Colgate was named the third most tech-friendly university for 2013 by Unigo, an online college review guide.
Included in the category of “WiFi? WiFi Not?” Colgate is listed as one of the “Top 10 wired schools on the cutting edge of technology.”
Unigo featured a few of Colgate’s technological resources as justification for its placement on the list, including the 2010 switch from Blackboard to Moodle, the campus-wide wireless system, its 30 percent computer-to-student ratio and its independent computer science program.
“I’m not surprised that we were honored because Colgate has made some really big investments in technology in recent years, most notably upgrades in classroom technology and our infrastruc-ture,” Interim Chief Information Officer Patricia St. Leger said.
St. Leger highlighted Information Technology Services (ITS) as a key resource for students, as well as the Student Operated User Resource Center (SOURCe) team, which is stationed in multiple locations in Case Library and Geyer Center for Information Technology and the O’Connor Campus Center Com-puter Lab. She also cites the Residen-tial Computer Consultants (RCC), a team of students designated to serve students in residence halls.
Additionally, the Anita Grover MD ’74 and Tom Hargrove P’14 Digital Learning and Media Center was dedicated last week.
10 students who work in the lab help fellow students with image and movie projects, navigating pro-grams such as Final Cut and Pho-toshop, according to Media Mentor sophomore Will Reisinger.
“Colgate has a long history of using technology to enhance teaching and student learning,” St. Leger said.
Some of the technologies that Colgate utilizes to aid its education-al initiative include student response systems [clickers], iPads, web confer-encing, concept mapping, Wikipe-dia authoring, online map author-ing, video narratives and blogging, according to St. Leger.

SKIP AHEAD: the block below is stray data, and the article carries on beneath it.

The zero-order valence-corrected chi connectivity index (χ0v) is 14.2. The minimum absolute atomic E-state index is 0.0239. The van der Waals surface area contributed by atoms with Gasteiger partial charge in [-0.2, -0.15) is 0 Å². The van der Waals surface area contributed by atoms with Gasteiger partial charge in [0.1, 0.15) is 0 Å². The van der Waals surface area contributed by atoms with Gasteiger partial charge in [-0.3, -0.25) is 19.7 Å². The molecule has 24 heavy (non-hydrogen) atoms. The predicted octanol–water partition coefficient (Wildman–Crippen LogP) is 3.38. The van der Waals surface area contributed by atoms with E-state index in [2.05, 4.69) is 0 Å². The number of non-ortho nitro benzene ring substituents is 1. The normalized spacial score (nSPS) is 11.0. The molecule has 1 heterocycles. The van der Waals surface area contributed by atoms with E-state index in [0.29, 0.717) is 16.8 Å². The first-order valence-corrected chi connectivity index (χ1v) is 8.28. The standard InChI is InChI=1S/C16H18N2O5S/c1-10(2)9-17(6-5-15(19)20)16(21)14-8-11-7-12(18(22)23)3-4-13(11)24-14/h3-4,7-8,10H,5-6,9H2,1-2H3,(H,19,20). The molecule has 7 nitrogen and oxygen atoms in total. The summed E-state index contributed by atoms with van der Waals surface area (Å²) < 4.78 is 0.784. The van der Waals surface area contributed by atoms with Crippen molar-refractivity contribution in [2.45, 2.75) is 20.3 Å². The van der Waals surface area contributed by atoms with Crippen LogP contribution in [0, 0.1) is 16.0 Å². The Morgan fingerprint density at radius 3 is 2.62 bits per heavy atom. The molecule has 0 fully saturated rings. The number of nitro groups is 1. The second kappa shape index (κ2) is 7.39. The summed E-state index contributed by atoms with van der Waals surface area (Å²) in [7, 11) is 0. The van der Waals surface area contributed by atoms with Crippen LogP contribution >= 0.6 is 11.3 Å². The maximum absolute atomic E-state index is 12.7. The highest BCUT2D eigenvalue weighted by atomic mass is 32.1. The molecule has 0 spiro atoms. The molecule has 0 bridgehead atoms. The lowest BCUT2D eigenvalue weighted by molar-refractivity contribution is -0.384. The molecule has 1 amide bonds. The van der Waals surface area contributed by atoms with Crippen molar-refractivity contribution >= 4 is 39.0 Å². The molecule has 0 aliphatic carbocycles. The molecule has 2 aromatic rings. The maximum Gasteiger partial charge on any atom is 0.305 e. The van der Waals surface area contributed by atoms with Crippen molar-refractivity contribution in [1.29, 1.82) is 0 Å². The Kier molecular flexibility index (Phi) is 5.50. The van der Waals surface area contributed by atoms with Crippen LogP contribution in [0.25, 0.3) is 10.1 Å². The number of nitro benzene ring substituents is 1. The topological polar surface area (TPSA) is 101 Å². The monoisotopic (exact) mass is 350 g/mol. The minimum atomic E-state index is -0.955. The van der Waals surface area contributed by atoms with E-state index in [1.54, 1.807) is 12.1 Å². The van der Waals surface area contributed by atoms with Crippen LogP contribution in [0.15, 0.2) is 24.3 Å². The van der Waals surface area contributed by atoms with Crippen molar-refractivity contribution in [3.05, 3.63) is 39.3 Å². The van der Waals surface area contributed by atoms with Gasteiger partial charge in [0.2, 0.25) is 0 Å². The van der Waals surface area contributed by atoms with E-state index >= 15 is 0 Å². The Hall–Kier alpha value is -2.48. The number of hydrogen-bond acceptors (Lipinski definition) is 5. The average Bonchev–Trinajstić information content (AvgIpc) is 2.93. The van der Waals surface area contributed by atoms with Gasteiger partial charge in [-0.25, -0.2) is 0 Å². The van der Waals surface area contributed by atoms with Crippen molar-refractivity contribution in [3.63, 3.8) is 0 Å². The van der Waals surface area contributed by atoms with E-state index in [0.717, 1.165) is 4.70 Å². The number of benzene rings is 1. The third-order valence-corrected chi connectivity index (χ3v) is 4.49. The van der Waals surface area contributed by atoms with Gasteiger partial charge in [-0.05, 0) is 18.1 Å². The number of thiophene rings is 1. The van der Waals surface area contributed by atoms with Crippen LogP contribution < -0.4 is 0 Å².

“I think most people have a perception that a liberal arts school and technology are at cross pur-poses. But here at Colgate, I think there’s an extra liveliness to the lib-eral arts because of the infusion of technology and the very unusual ways that we use it,” Vice Presi-dent for Communications Debra Townsend said.
“Open and available resources makes you a good tech school, and I think Colgate has a lot of that,” ITS student help desk worker junior Mary Rose Devine said.
First-year Mimi Kornfeld said she appreciates online services provided by the university, such as Moodle.
“It extends the classroom so you can look further into things,” Kornfeld said.
“We are successful when the technologies we employ are ones that are not only easy to use, but that people want to use them,” St. Leger said.
However, St. Leger acknowl-edged the rapid rate of technological advancement at Colgate.
“A tech-friendly school is one that helps its constituents navigate these changes,” St. Leger said.
Colgate has many goals for furthering and improving its technologies on campus.
“Some of the current projects that may be of interest to students are implementing a simpler device registration process, wireless net-work printing and email for life,” St. Leger said.
Colgate will employ the services of LyndaCampus, an online training provider, to help students, faculty and staff learn new technology.
In addition to developing tech-nological innovations on campus, Colgate will continue to manage its technological presence through its new Chief Information Offi-cer (CIO). St. Leger, who was ap-pointed as the interim CIO in June after the departure of David Baird, is actively searching for someone to permanently fill the position.
“I’ve learned so much over the past three months about the chal-lenges and opportunities of leading this organization. I look forward to working with our next CIO to advance our goal of becoming even more of a technology leader among liberal arts institutions,” St. Leger said.
“I think with a new CIO com-ing on board at some point this year, that the opportunities for everything from online communi-cation to social media to our new website just being really closely in-tegrally linked, and allowing us to communicate better and learn bet-ter, is just an awesome opportunity for all of us,” Townsend said.
Colgate’s ranking on the Unigo list also has implications for the university from an admission perspective.
“Any time we show up in an in-teresting ranking like this, it’s good for us,” Associate Dean of Admis-sion Katryna A. Swartwout Ryan said. “The Communications of-fice has been promoting it on our Facebook page and on Twitter, and alumni have shown a lot of interest in the fact that we’re on this rank-ing, so I think it’s good press for us regardless of how many prospective students might actually stumble upon this specific ranking.”
Contact Julia Queller at [email protected]